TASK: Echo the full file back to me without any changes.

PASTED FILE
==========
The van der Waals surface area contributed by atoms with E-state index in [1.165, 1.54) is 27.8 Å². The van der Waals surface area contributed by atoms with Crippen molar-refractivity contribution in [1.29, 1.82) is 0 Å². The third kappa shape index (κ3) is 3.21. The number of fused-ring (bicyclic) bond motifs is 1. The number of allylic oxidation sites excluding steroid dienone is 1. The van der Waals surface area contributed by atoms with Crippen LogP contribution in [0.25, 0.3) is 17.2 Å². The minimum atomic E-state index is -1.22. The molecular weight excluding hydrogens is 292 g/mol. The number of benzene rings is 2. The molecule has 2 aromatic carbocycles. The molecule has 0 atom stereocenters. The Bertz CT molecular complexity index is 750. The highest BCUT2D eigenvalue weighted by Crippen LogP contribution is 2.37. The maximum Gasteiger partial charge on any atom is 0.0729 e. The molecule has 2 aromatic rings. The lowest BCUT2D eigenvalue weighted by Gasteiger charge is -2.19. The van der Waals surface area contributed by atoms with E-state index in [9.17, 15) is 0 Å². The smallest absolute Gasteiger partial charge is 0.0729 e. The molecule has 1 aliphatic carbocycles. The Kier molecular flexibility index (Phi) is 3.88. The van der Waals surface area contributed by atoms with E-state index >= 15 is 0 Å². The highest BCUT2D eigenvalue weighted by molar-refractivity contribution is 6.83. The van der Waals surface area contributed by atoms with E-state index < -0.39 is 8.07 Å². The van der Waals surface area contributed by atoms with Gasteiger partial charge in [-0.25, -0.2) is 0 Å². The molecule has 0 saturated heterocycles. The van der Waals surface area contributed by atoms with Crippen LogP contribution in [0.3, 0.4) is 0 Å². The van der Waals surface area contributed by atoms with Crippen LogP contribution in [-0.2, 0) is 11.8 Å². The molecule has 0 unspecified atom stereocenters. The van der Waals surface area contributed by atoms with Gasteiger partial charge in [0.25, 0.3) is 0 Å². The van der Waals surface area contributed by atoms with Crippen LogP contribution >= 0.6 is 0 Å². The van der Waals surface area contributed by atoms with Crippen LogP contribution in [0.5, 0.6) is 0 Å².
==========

The van der Waals surface area contributed by atoms with E-state index in [1.165, 1.54) is 27.8 Å². The van der Waals surface area contributed by atoms with Crippen molar-refractivity contribution in [1.29, 1.82) is 0 Å². The third kappa shape index (κ3) is 3.21. The number of fused-ring (bicyclic) bond motifs is 1. The number of allylic oxidation sites excluding steroid dienone is 1. The van der Waals surface area contributed by atoms with Crippen LogP contribution in [0.25, 0.3) is 17.2 Å². The minimum atomic E-state index is -1.22. The molecular weight excluding hydrogens is 292 g/mol. The number of benzene rings is 2. The molecule has 2 aromatic carbocycles. The molecule has 0 atom stereocenters. The Bertz CT molecular complexity index is 750. The highest BCUT2D eigenvalue weighted by Crippen LogP contribution is 2.37. The maximum Gasteiger partial charge on any atom is 0.0729 e. The molecule has 2 aromatic rings. The lowest BCUT2D eigenvalue weighted by Gasteiger charge is -2.19. The van der Waals surface area contributed by atoms with E-state index in [9.17, 15) is 0 Å². The smallest absolute Gasteiger partial charge is 0.0729 e. The molecule has 1 aliphatic carbocycles. The Kier molecular flexibility index (Phi) is 3.88. The van der Waals surface area contributed by atoms with E-state index >= 15 is 0 Å². The highest BCUT2D eigenvalue weighted by molar-refractivity contribution is 6.83. The van der Waals surface area contributed by atoms with E-state index < -0.39 is 8.07 Å². The van der Waals surface area contributed by atoms with Gasteiger partial charge in [-0.25, -0.2) is 0 Å². The molecule has 0 saturated heterocycles. The van der Waals surface area contributed by atoms with Crippen LogP contribution in [0.3, 0.4) is 0 Å². The van der Waals surface area contributed by atoms with Crippen LogP contribution in [-0.2, 0) is 11.8 Å². The molecule has 0 unspecified atom stereocenters. The van der Waals surface area contributed by atoms with Gasteiger partial charge in [0.25, 0.3) is 0 Å². The van der Waals surface area contributed by atoms with Crippen LogP contribution >= 0.6 is 0 Å². The van der Waals surface area contributed by atoms with Crippen LogP contribution in [0.5, 0.6) is 0 Å².